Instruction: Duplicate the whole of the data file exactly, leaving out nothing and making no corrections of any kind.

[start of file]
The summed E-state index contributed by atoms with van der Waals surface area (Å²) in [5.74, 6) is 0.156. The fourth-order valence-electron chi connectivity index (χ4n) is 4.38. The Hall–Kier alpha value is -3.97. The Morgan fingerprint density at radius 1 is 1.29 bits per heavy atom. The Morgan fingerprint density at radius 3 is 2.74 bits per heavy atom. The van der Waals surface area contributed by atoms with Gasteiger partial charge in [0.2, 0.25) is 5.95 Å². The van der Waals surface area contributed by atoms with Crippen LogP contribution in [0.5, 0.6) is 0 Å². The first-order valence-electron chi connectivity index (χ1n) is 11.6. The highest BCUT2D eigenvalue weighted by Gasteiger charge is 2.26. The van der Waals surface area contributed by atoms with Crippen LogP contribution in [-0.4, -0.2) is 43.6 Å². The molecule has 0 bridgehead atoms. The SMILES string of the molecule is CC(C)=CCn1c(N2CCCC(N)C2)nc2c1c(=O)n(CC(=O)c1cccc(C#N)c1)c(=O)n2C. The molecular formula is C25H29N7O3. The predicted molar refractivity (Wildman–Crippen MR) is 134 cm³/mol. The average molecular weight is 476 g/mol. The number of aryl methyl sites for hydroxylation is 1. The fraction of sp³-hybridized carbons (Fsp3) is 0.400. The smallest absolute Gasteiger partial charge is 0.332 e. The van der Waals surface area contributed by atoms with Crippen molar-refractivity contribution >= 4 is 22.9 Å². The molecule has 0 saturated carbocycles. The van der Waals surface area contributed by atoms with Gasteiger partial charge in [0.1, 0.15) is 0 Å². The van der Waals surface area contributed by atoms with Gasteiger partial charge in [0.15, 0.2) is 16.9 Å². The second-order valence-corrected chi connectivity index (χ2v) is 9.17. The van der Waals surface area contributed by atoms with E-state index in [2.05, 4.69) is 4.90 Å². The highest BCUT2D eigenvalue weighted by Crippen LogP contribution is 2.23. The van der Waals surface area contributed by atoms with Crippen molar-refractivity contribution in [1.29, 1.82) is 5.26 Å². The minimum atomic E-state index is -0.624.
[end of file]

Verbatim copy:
The summed E-state index contributed by atoms with van der Waals surface area (Å²) in [5.74, 6) is 0.156. The fourth-order valence-electron chi connectivity index (χ4n) is 4.38. The Hall–Kier alpha value is -3.97. The Morgan fingerprint density at radius 1 is 1.29 bits per heavy atom. The Morgan fingerprint density at radius 3 is 2.74 bits per heavy atom. The van der Waals surface area contributed by atoms with Gasteiger partial charge in [0.2, 0.25) is 5.95 Å². The van der Waals surface area contributed by atoms with Crippen LogP contribution in [0.5, 0.6) is 0 Å². The first-order valence-electron chi connectivity index (χ1n) is 11.6. The highest BCUT2D eigenvalue weighted by Gasteiger charge is 2.26. The van der Waals surface area contributed by atoms with Crippen LogP contribution in [-0.4, -0.2) is 43.6 Å². The molecule has 0 bridgehead atoms. The SMILES string of the molecule is CC(C)=CCn1c(N2CCCC(N)C2)nc2c1c(=O)n(CC(=O)c1cccc(C#N)c1)c(=O)n2C. The molecular formula is C25H29N7O3. The predicted molar refractivity (Wildman–Crippen MR) is 134 cm³/mol. The average molecular weight is 476 g/mol. The number of aryl methyl sites for hydroxylation is 1. The fraction of sp³-hybridized carbons (Fsp3) is 0.400. The smallest absolute Gasteiger partial charge is 0.332 e. The van der Waals surface area contributed by atoms with Crippen molar-refractivity contribution >= 4 is 22.9 Å². The molecule has 0 saturated carbocycles. The van der Waals surface area contributed by atoms with Gasteiger partial charge in [0.1, 0.15) is 0 Å². The van der Waals surface area contributed by atoms with Gasteiger partial charge in [0.15, 0.2) is 16.9 Å². The second-order valence-corrected chi connectivity index (χ2v) is 9.17. The van der Waals surface area contributed by atoms with E-state index in [2.05, 4.69) is 4.90 Å². The highest BCUT2D eigenvalue weighted by Crippen LogP contribution is 2.23. The van der Waals surface area contributed by atoms with Crippen molar-refractivity contribution in [1.29, 1.82) is 5.26 Å². The minimum atomic E-state index is -0.624.